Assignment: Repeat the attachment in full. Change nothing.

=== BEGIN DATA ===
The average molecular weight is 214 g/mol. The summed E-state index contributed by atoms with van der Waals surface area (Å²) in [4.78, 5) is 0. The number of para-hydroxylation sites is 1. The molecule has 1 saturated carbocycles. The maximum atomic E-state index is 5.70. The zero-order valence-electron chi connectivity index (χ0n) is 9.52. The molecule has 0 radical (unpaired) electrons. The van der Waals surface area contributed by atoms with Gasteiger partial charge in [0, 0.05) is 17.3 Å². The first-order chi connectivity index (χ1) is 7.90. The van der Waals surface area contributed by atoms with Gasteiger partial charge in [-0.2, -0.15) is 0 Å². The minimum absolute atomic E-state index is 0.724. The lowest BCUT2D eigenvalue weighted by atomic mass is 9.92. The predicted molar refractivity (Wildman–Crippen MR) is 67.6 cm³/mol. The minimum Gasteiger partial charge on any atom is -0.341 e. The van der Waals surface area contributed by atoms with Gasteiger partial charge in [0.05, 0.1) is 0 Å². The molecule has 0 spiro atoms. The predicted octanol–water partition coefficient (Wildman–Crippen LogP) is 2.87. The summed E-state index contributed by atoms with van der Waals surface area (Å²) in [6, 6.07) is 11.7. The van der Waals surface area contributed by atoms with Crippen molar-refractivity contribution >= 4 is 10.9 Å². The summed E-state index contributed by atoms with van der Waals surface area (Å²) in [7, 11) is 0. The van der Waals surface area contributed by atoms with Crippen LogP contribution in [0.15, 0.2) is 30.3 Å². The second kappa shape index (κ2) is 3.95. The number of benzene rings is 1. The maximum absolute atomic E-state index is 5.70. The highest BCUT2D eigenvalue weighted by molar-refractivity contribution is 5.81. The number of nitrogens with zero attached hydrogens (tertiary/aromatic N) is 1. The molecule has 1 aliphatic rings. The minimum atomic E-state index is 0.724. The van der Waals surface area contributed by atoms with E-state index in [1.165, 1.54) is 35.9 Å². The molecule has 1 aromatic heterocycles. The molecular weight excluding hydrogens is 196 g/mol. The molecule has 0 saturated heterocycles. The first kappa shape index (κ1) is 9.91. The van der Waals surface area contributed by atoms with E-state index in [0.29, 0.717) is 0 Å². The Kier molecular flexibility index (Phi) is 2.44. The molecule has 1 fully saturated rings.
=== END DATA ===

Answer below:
The average molecular weight is 214 g/mol. The summed E-state index contributed by atoms with van der Waals surface area (Å²) in [4.78, 5) is 0. The number of para-hydroxylation sites is 1. The molecule has 1 saturated carbocycles. The maximum atomic E-state index is 5.70. The zero-order valence-electron chi connectivity index (χ0n) is 9.52. The molecule has 0 radical (unpaired) electrons. The van der Waals surface area contributed by atoms with Gasteiger partial charge in [0, 0.05) is 17.3 Å². The first-order chi connectivity index (χ1) is 7.90. The van der Waals surface area contributed by atoms with Gasteiger partial charge in [-0.2, -0.15) is 0 Å². The minimum absolute atomic E-state index is 0.724. The lowest BCUT2D eigenvalue weighted by atomic mass is 9.92. The predicted molar refractivity (Wildman–Crippen MR) is 67.6 cm³/mol. The minimum Gasteiger partial charge on any atom is -0.341 e. The van der Waals surface area contributed by atoms with Gasteiger partial charge in [0.05, 0.1) is 0 Å². The molecule has 0 spiro atoms. The predicted octanol–water partition coefficient (Wildman–Crippen LogP) is 2.87. The summed E-state index contributed by atoms with van der Waals surface area (Å²) in [6, 6.07) is 11.7. The van der Waals surface area contributed by atoms with Crippen molar-refractivity contribution >= 4 is 10.9 Å². The summed E-state index contributed by atoms with van der Waals surface area (Å²) in [7, 11) is 0. The van der Waals surface area contributed by atoms with Crippen LogP contribution in [0.15, 0.2) is 30.3 Å². The second kappa shape index (κ2) is 3.95. The number of benzene rings is 1. The maximum absolute atomic E-state index is 5.70. The highest BCUT2D eigenvalue weighted by molar-refractivity contribution is 5.81. The number of nitrogens with zero attached hydrogens (tertiary/aromatic N) is 1. The molecule has 1 aliphatic rings. The minimum atomic E-state index is 0.724. The van der Waals surface area contributed by atoms with E-state index in [1.165, 1.54) is 35.9 Å². The molecule has 1 aromatic heterocycles. The molecular weight excluding hydrogens is 196 g/mol. The molecule has 0 saturated heterocycles. The first kappa shape index (κ1) is 9.91. The van der Waals surface area contributed by atoms with E-state index in [0.29, 0.717) is 0 Å². The Kier molecular flexibility index (Phi) is 2.44. The molecule has 1 fully saturated rings.